David Hackett Fischer, Paul Revere’s Ride, 1994 (p 56, 109)
Elias Phinney, History of the Battle of Lexington, 1825 (p 15, 33)
Massachusetts Historic Society:
Revere’s deposition:


10 Responses to Myth # 86: Paul Revere rode through the countryside shouting, “The British Are Coming!”

  1. Daud says:

    one little quibble; lobsterbacks is not a contemporary term. lobsters- yes bloodybacks- yes but no lobsterbacks.

    fun fact- the term lobsters, is not as many suppose, a reference to their coats. it is actually an earlier term first used to describe roundhead corsairs who wore red sashes- and grew to mean any soldier.

    though a common Bostonian may have simply assumed it meant their coats…

  2. QNPoohBear says:

    A little Longfellow goes a long way. There are so many myths about Paul Revere thanks to that poem. I should hope that Bostonians know the truth anyway.

  3. Mr. Gadfly says:

    I do not know whether or not Paul revere shouted “The British are Coming!” I do know that many of the reasons for believing that he didn’t are unfounded. Two arguments are presented against Paul Revere having said this. The First is that the colonists considered themselves British, The second that It was supposed to be a secret affair.

    The First argument is deeply flawed because it assumes that just because people are legally defined as one thing means that they identify as that thing. Yes many Americans didn’t think of themselves as Americans, but they did not think of themselves as British. They thought of themselves as Englishmen. If you read the 1774 Declaration of Rights and Grievances. The continental congress never refers to the colonists as british, they refer to the colonists as colonists, englishmen, americans, but never british. The term british is only used by them for the british government and its empire for its ungainly and horrific overextension of its legitimate power. here is a transcript of the wording. See for yourself how the colonists refer to themselves.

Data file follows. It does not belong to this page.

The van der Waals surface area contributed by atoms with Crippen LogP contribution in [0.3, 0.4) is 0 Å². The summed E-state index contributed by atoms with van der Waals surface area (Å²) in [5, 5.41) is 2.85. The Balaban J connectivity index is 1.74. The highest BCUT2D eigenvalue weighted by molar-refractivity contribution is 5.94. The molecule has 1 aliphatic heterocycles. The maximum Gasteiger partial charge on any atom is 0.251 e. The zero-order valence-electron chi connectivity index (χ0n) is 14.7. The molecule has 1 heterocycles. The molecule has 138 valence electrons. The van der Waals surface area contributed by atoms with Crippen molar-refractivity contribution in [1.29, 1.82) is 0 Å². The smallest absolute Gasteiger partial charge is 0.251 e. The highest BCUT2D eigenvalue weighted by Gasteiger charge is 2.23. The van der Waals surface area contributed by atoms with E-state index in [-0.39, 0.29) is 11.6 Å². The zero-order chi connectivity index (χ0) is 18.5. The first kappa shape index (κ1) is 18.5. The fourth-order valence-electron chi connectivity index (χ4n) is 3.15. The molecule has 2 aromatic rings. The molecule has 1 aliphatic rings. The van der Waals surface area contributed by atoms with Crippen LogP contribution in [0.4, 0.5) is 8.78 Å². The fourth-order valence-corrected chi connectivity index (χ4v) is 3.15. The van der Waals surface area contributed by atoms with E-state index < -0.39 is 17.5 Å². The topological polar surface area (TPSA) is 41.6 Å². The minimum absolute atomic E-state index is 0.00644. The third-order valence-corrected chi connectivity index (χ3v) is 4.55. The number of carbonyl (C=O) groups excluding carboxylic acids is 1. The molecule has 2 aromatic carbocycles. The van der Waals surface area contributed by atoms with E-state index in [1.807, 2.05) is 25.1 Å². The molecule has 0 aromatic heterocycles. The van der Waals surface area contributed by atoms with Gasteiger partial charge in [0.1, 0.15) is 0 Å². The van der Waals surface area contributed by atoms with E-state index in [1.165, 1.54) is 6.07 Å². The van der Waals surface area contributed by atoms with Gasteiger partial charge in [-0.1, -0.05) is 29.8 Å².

The second argument has more strength because it relies on our assumptions of the best possible way of warning our fellow countrymen. Though it does belie itself because it relies on a straw-man argument. The second argument requires us to believe that the claim presented states that Paul Revere rode through the town shouting “The British are coming!” and never stopped at single house. Such a claim is absurd because very few people would here him at all. Clearly such a presentation is an overdramatization. If We instead say that Paul Revere rode through the town and stopped at a number of houses to inform them that “The British are coming.” and said more than just that, then it seems plausible that it is possible and thus the second argument is rendered void. Revere need only stop at a number of houses (a heap if you will) to inform them that the British are coming, perhaps in this narrative he stops at only patriot houses where members of the patriot militia live. This would retain the secretive nature of the warning while still making the “myth” plausible.